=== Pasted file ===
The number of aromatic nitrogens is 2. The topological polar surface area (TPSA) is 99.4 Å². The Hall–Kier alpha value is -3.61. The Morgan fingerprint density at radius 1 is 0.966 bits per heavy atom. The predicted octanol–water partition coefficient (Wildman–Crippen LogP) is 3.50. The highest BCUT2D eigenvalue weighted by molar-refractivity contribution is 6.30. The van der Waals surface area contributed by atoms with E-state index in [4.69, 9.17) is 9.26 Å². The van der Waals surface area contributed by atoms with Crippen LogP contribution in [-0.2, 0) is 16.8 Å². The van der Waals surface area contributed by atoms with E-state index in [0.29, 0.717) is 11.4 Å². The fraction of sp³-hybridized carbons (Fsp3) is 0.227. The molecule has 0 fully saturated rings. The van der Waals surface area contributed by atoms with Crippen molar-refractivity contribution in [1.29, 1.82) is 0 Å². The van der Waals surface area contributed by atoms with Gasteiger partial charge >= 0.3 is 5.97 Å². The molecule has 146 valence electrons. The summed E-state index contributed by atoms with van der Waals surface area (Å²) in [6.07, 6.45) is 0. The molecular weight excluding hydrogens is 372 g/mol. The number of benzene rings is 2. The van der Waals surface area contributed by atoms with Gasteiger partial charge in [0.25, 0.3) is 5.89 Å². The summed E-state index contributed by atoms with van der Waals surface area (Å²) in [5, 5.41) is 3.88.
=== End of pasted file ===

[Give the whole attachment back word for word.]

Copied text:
The number of aromatic nitrogens is 2. The topological polar surface area (TPSA) is 99.4 Å². The Hall–Kier alpha value is -3.61. The Morgan fingerprint density at radius 1 is 0.966 bits per heavy atom. The predicted octanol–water partition coefficient (Wildman–Crippen LogP) is 3.50. The highest BCUT2D eigenvalue weighted by molar-refractivity contribution is 6.30. The van der Waals surface area contributed by atoms with E-state index in [4.69, 9.17) is 9.26 Å². The van der Waals surface area contributed by atoms with Crippen LogP contribution in [-0.2, 0) is 16.8 Å². The van der Waals surface area contributed by atoms with E-state index in [0.29, 0.717) is 11.4 Å². The fraction of sp³-hybridized carbons (Fsp3) is 0.227. The molecule has 0 fully saturated rings. The van der Waals surface area contributed by atoms with Crippen molar-refractivity contribution in [1.29, 1.82) is 0 Å². The van der Waals surface area contributed by atoms with Gasteiger partial charge >= 0.3 is 5.97 Å². The molecule has 146 valence electrons. The summed E-state index contributed by atoms with van der Waals surface area (Å²) in [6.07, 6.45) is 0. The molecular weight excluding hydrogens is 372 g/mol. The number of benzene rings is 2. The van der Waals surface area contributed by atoms with Gasteiger partial charge in [0.25, 0.3) is 5.89 Å². The summed E-state index contributed by atoms with van der Waals surface area (Å²) in [5, 5.41) is 3.88.